NSA leaker Edward Snowden is at it again. This time, he’s leaking to the Germans.
Over the weekend Der Spiegel magazine published a report indicating that the United States has been spying on its European allies, including Germany, France and Italy. Documents provided by Snowden indicate that NSA is collecting data on European communications and planted bugs in EU offices in New York and Washington to detect rifts in the troubled monetary alliance.
Reactions from European leaders were swift and harsh. This is especially true in Germany, where the protection of private correspondence is written into its Constitution.
President Obama shrugged off the report, saying all nations collect intelligence. But this argument isn’t likely to fly with German Chancellor Angela Merkel, a former East German who grew up living under the intrusive eye of the Stasi and Soviet surveillance. She immediately condemned the United States, while a parliament member said Snowden should be rewarded for this information with asylum in Germany.
“The monitoring of friends -- this is unacceptable. It can't be tolerated. We're no longer in the Cold War," Merkel said through spokesman Steffen Seibert.
But the more troubling response, both for the United States and the European Union, came from French President François Hollande. He said that talks on a bilateral U.S.-EU trade deal should be put on hold until questions about the spying were answered.
“We can only have negotiations, transactions, in all areas once we have obtained these guarantees for France, but that goes for the whole European Union, and I would say for all partners of the United States,” he said of the talk set to begin next week. For good measure, French minister of foreign trade Nicole Bricq added, "We must absolutely re-establish confidence... it will be difficult to conduct these extremely important negotiations."
Things could get worse. In a letter asking Ecuador for asylum, Snowden – who is still stuck at the Moscow airport - said he would release more documents that he deemed to be in the public interest. Russian President Vladimir Putin has also opened the possibility of Snowden remaining there.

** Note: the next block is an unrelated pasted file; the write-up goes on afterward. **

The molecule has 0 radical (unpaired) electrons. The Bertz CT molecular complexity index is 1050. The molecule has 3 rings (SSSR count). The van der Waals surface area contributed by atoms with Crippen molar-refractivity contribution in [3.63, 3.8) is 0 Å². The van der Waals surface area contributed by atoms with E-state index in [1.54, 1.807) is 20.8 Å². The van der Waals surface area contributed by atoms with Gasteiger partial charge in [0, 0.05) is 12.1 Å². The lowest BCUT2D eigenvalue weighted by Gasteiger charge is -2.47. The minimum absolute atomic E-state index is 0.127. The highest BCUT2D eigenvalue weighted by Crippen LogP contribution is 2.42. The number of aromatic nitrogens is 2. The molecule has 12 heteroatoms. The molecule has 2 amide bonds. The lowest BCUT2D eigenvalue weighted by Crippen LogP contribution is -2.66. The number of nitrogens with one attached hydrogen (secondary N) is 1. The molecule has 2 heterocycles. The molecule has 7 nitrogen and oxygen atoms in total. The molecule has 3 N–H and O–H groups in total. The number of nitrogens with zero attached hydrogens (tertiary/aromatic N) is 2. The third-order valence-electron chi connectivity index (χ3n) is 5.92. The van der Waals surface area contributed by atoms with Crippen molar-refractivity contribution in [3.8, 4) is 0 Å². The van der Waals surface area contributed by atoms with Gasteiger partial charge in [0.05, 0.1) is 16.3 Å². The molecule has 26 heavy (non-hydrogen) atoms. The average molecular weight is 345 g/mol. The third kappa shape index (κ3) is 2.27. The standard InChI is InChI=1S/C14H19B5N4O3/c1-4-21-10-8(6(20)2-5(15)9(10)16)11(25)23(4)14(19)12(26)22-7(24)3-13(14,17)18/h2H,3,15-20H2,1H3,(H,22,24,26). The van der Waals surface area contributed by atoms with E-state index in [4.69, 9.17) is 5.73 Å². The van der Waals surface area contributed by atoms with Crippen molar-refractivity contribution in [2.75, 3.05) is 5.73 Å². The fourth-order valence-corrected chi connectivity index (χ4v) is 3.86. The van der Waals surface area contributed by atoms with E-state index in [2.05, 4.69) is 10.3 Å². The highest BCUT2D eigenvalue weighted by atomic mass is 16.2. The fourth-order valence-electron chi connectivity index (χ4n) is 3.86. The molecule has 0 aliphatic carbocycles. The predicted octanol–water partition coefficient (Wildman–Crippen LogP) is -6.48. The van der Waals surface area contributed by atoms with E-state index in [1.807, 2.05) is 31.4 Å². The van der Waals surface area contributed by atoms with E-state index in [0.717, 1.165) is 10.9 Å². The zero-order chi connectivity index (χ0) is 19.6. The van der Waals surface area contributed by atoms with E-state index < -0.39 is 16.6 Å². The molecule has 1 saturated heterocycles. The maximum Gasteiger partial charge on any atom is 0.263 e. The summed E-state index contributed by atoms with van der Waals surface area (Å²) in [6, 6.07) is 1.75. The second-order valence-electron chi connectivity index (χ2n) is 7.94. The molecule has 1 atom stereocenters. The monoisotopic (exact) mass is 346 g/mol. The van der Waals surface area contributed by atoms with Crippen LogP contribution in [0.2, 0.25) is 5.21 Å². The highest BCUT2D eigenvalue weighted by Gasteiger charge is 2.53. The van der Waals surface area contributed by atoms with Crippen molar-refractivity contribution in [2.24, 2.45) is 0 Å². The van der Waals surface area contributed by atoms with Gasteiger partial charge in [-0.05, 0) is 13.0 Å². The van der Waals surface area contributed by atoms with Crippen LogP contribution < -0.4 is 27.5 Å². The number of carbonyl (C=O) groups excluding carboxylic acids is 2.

There’s a lot at stake. The United States wants it’s economy recovery to accelerate, while Europe is desperate for economic growth (the deal is expected to add $157 billion to the EU economy and $133 billion to the U.S. economy).
Now, low-level European diplomats could leverage NSA’s spying to win concessions as negotiations over the deal get underway. Expect France, which has called for provisions to fund French movies and art in the deal, to be especially aggressive with anti-NSA rhetoric.
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One can argue about whether Snowden’s revelations have made America less safe. But it’s undisputable that he has caused an erosion of trust between partners and their citizens. This trust is essential in building international trade agreements, as popular support for trade pacts is essential.
Without these pacts, international trade dries up and hundreds of billions are removed from the global economy. Put simply, these agreements eliminate barriers to doing business. For instance, a 2010 Congressional Research report found that exports to countries that are part of the Trans-Pacific Partnership Agreement totaled $747 billion in 2008.
The mistrust also has political implications. Take Germany. Much was known about PRISM when Obama visited Berlin two weeks ago, but according to the German media, Merkel asked few questions about it. Now that the German public is outraged by Snowden’s latest disclosure and has turned on Obama, Merkel will try to harness that outrage to win election in the fall, causing a further strain on German-American relations.
"This could slow down [the EU-U.S. deal] considerably," Joerg Wolf, editor of the Berlin-based open think tank atlantic-community.org, told The Fiscal Times. "European citizens will mistrust the U.S. even more, which then would make it more difficult for EU governments to cooperate with the US in the future."
OTHER DEALS THREATENED BY LEAKS
The U.S.-EU trade pact is not the only one at risk. The pending trade deal between the United States and Ecuador has fallen apart because of Snowden. Last week, Ecuador – a country thought to be considering offering Snowden asylum- withdrew from talks, saying they feared “blackmail” if they refused to offer up the fugitive.
Senator Chuck Schumer (D-NY) refused to back down, warning Ecuador, "Your economy will pay a very big price. We should end all foreign aid, repeal trade agreements worth billions of dollars." http://newyork.cbslocal.com/2013/06/30/schumer-threatens-economic-impact-against-ecuador-if-nsa-leaker-is-granted-asylum/
Ecuador risks losing billions in exports to the United States if the deal falls apart. And while the dissolution of the deal hurts the Ecuadorian side more, the end of a two-decade old trade deal represents a diplomatic setback for both sides.
Wolf said there is potential for the same thing to happen with the U.S.-EU deal.
“Whatever U.S. public diplomacy achieved in Germany in the last four years [since George W. Bush's presidency ended], it's gone,” atlantic-community.org’s Wolf said. “Any positive impact President Obama's trip to Berlin two weeks ago might have had, it's gone.”